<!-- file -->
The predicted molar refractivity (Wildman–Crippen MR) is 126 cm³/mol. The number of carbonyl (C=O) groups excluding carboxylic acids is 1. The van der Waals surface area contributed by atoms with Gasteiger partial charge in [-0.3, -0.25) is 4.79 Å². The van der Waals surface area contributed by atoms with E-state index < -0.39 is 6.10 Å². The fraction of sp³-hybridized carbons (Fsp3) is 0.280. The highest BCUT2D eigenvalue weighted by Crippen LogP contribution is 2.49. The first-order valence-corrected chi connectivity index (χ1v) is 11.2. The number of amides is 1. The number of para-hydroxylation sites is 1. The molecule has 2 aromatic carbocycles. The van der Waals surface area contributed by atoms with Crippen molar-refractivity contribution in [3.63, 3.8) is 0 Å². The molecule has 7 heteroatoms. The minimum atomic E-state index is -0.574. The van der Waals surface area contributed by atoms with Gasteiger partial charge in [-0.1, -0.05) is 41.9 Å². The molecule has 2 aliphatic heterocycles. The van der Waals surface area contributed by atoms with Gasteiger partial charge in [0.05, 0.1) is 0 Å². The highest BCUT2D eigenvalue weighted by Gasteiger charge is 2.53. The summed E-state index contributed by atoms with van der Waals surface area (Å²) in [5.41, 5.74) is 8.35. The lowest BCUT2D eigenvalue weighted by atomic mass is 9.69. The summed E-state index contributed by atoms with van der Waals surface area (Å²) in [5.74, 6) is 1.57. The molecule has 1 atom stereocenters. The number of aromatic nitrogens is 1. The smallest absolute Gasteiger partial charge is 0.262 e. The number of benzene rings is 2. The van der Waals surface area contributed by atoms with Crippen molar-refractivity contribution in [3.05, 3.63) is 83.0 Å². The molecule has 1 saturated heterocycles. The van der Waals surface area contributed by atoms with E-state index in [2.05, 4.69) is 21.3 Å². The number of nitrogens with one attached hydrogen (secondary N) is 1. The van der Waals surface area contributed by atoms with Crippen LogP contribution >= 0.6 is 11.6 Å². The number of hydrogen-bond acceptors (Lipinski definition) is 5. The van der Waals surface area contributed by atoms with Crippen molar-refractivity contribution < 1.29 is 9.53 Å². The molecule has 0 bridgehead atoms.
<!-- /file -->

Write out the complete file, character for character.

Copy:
The predicted molar refractivity (Wildman–Crippen MR) is 126 cm³/mol. The number of carbonyl (C=O) groups excluding carboxylic acids is 1. The van der Waals surface area contributed by atoms with Gasteiger partial charge in [-0.3, -0.25) is 4.79 Å². The van der Waals surface area contributed by atoms with E-state index < -0.39 is 6.10 Å². The fraction of sp³-hybridized carbons (Fsp3) is 0.280. The highest BCUT2D eigenvalue weighted by Crippen LogP contribution is 2.49. The first-order valence-corrected chi connectivity index (χ1v) is 11.2. The number of amides is 1. The number of para-hydroxylation sites is 1. The molecule has 2 aromatic carbocycles. The van der Waals surface area contributed by atoms with Crippen molar-refractivity contribution in [3.63, 3.8) is 0 Å². The molecule has 7 heteroatoms. The minimum atomic E-state index is -0.574. The van der Waals surface area contributed by atoms with Gasteiger partial charge in [-0.1, -0.05) is 41.9 Å². The molecule has 2 aliphatic heterocycles. The van der Waals surface area contributed by atoms with Gasteiger partial charge in [0.05, 0.1) is 0 Å². The highest BCUT2D eigenvalue weighted by Gasteiger charge is 2.53. The summed E-state index contributed by atoms with van der Waals surface area (Å²) in [5.41, 5.74) is 8.35. The lowest BCUT2D eigenvalue weighted by atomic mass is 9.69. The summed E-state index contributed by atoms with van der Waals surface area (Å²) in [5.74, 6) is 1.57. The molecule has 1 atom stereocenters. The number of aromatic nitrogens is 1. The smallest absolute Gasteiger partial charge is 0.262 e. The number of benzene rings is 2. The van der Waals surface area contributed by atoms with Crippen molar-refractivity contribution in [3.05, 3.63) is 83.0 Å². The molecule has 1 saturated heterocycles. The van der Waals surface area contributed by atoms with E-state index in [2.05, 4.69) is 21.3 Å². The number of nitrogens with one attached hydrogen (secondary N) is 1. The van der Waals surface area contributed by atoms with Crippen LogP contribution >= 0.6 is 11.6 Å². The number of hydrogen-bond acceptors (Lipinski definition) is 5. The van der Waals surface area contributed by atoms with Crippen molar-refractivity contribution < 1.29 is 9.53 Å². The molecule has 0 bridgehead atoms.